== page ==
The level of k at which ∆k = 0 is called the steady state level of capital per worker and is denoted

by k ∗ . This process is illustrated in the figure below.

We now ask ourselves what happens to k ∗ if we change the saving rate s. Suppose we increase the

saving rate s, this results into an increase in sf (k). Therefore, the sf (k)-curve shifts upward. This

results into a new equilibrium sf (k) = δk at a higher steady state level of capital per worker k ∗ .

9

, 4.3 Golden rule level of capital

The steady state value of k that maximizes consumption is called the Golden Rule level of capital

∗

and is denoted by kgold . Recall that c = y − i = f (k) − sf (k). Since we only look for steady state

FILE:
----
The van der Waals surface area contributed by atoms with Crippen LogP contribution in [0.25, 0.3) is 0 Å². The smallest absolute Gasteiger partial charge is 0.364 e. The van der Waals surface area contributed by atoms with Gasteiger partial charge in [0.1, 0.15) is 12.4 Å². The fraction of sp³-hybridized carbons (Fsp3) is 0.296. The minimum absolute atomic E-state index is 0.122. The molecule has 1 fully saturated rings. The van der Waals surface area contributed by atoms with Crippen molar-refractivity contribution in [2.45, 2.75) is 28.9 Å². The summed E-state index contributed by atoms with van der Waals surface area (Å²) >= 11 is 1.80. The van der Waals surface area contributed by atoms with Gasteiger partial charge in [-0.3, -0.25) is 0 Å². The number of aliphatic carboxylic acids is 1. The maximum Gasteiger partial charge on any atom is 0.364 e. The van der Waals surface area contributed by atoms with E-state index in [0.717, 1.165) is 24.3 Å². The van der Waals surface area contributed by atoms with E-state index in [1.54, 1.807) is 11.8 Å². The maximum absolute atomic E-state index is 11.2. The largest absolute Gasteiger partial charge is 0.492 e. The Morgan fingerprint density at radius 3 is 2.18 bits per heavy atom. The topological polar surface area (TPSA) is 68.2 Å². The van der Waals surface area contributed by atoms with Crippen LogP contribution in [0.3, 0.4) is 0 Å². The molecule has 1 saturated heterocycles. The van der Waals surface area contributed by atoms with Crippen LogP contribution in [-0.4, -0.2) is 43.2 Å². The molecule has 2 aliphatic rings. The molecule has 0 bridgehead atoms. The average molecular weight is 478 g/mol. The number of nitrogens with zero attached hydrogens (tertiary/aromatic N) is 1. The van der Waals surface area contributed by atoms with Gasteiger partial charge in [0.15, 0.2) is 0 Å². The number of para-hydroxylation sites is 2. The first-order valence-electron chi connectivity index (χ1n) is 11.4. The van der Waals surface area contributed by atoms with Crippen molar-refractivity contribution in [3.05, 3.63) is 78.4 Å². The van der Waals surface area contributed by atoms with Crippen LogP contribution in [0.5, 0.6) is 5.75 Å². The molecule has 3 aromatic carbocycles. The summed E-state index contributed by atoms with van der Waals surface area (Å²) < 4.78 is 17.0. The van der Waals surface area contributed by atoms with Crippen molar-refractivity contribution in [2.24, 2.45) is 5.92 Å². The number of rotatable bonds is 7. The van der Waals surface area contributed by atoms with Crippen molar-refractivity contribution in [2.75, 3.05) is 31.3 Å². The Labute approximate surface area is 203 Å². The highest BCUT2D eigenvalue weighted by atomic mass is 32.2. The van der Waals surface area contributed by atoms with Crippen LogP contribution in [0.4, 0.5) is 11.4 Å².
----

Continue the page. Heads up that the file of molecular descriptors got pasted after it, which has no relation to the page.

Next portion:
levels of capital per worker, we have that

∆k = 0 ⇔ sf (k) = δk

therefore the following holds for all steady state levels of capital per worker:

c∗ = y − i = f (k ∗ ) − sf (k ∗ ) = f (k ∗ ) − δk ∗

∗

Since we have to maximize consumption in order to find kgold we have to solve:

d

f (k ∗ ) − δk ∗ = 0

dk ∗

MPK − δ = 0

MPK = δ

Remember that in the [k, f (k)]-plane the slope of the graph of the f (k)-function equals the MPK.

∗

And the slope of the δk-line equals δ. We can find kgold by drawing the graph of f (k ∗ ) and the

∗

δk-line: the point at which the slope of the graph of f (k ) is equal to the slope of the δk-line is the

∗ ∗

Golden Rule level of capital kgold , since only then we have M P K = δ. We can then insert the kgold

into sf (k) = δk to find the saving rate s. This is also illustrated in the figure below.

√

Example: Let f (k) = k and let δ =

0.1. Find the saving rate s at the Golden

Rule level of capital.

Solution:

MPK = δ

∂f (k)

= 0.1

∂k

1

√ = 0.1

2 k

√

10 = 2 k

∗

kgold = 25

∗

We now insert kgold into sf (k) = δk

∗ ∗

sf (kgold ) = δkgold

√

s 25 = 0.1 ∗ 25

5s = 2.5

s = 0.5

∗ 1

The saving rate s at kgold is given by s = 2

10